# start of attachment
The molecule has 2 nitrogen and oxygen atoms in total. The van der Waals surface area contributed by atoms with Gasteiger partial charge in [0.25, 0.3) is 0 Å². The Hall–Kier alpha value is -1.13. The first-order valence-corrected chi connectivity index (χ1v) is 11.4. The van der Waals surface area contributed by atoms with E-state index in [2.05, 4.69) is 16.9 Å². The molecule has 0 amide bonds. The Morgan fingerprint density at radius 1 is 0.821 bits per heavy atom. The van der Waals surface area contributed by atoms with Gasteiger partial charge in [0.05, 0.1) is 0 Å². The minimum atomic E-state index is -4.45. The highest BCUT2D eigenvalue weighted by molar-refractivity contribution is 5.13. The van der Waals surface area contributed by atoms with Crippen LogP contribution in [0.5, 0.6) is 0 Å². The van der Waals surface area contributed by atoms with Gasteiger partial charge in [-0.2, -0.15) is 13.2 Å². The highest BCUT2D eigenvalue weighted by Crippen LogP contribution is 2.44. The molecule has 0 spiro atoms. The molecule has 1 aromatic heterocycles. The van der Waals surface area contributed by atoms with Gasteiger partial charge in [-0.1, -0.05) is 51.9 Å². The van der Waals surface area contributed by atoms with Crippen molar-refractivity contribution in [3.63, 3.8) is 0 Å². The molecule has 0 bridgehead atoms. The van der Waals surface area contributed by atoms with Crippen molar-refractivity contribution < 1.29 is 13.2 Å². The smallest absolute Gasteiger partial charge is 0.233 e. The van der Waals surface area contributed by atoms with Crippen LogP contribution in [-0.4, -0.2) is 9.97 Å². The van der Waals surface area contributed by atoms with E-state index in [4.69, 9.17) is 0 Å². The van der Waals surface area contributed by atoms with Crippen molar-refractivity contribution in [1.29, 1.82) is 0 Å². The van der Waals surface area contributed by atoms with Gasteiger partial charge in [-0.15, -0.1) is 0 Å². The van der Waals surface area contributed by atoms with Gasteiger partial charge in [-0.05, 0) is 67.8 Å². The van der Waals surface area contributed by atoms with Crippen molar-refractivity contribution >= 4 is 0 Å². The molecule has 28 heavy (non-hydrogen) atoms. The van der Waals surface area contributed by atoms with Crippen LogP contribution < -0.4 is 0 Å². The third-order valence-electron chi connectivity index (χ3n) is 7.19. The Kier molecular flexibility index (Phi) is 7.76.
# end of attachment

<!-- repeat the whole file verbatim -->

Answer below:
The molecule has 2 nitrogen and oxygen atoms in total. The van der Waals surface area contributed by atoms with Gasteiger partial charge in [0.25, 0.3) is 0 Å². The Hall–Kier alpha value is -1.13. The first-order valence-corrected chi connectivity index (χ1v) is 11.4. The van der Waals surface area contributed by atoms with E-state index in [2.05, 4.69) is 16.9 Å². The molecule has 0 amide bonds. The Morgan fingerprint density at radius 1 is 0.821 bits per heavy atom. The van der Waals surface area contributed by atoms with Gasteiger partial charge in [0.05, 0.1) is 0 Å². The minimum atomic E-state index is -4.45. The highest BCUT2D eigenvalue weighted by molar-refractivity contribution is 5.13. The van der Waals surface area contributed by atoms with Crippen LogP contribution in [0.5, 0.6) is 0 Å². The van der Waals surface area contributed by atoms with Gasteiger partial charge in [-0.2, -0.15) is 13.2 Å². The highest BCUT2D eigenvalue weighted by Crippen LogP contribution is 2.44. The molecule has 0 spiro atoms. The molecule has 1 aromatic heterocycles. The van der Waals surface area contributed by atoms with Gasteiger partial charge in [-0.1, -0.05) is 51.9 Å². The van der Waals surface area contributed by atoms with Crippen molar-refractivity contribution in [3.63, 3.8) is 0 Å². The molecule has 0 bridgehead atoms. The van der Waals surface area contributed by atoms with Crippen molar-refractivity contribution < 1.29 is 13.2 Å². The smallest absolute Gasteiger partial charge is 0.233 e. The van der Waals surface area contributed by atoms with Crippen LogP contribution in [-0.4, -0.2) is 9.97 Å². The van der Waals surface area contributed by atoms with E-state index in [4.69, 9.17) is 0 Å². The van der Waals surface area contributed by atoms with Crippen molar-refractivity contribution in [1.29, 1.82) is 0 Å². The van der Waals surface area contributed by atoms with Gasteiger partial charge in [-0.15, -0.1) is 0 Å². The van der Waals surface area contributed by atoms with Gasteiger partial charge in [-0.05, 0) is 67.8 Å². The van der Waals surface area contributed by atoms with Crippen molar-refractivity contribution >= 4 is 0 Å². The molecule has 28 heavy (non-hydrogen) atoms. The van der Waals surface area contributed by atoms with Crippen LogP contribution < -0.4 is 0 Å². The third-order valence-electron chi connectivity index (χ3n) is 7.19. The Kier molecular flexibility index (Phi) is 7.76.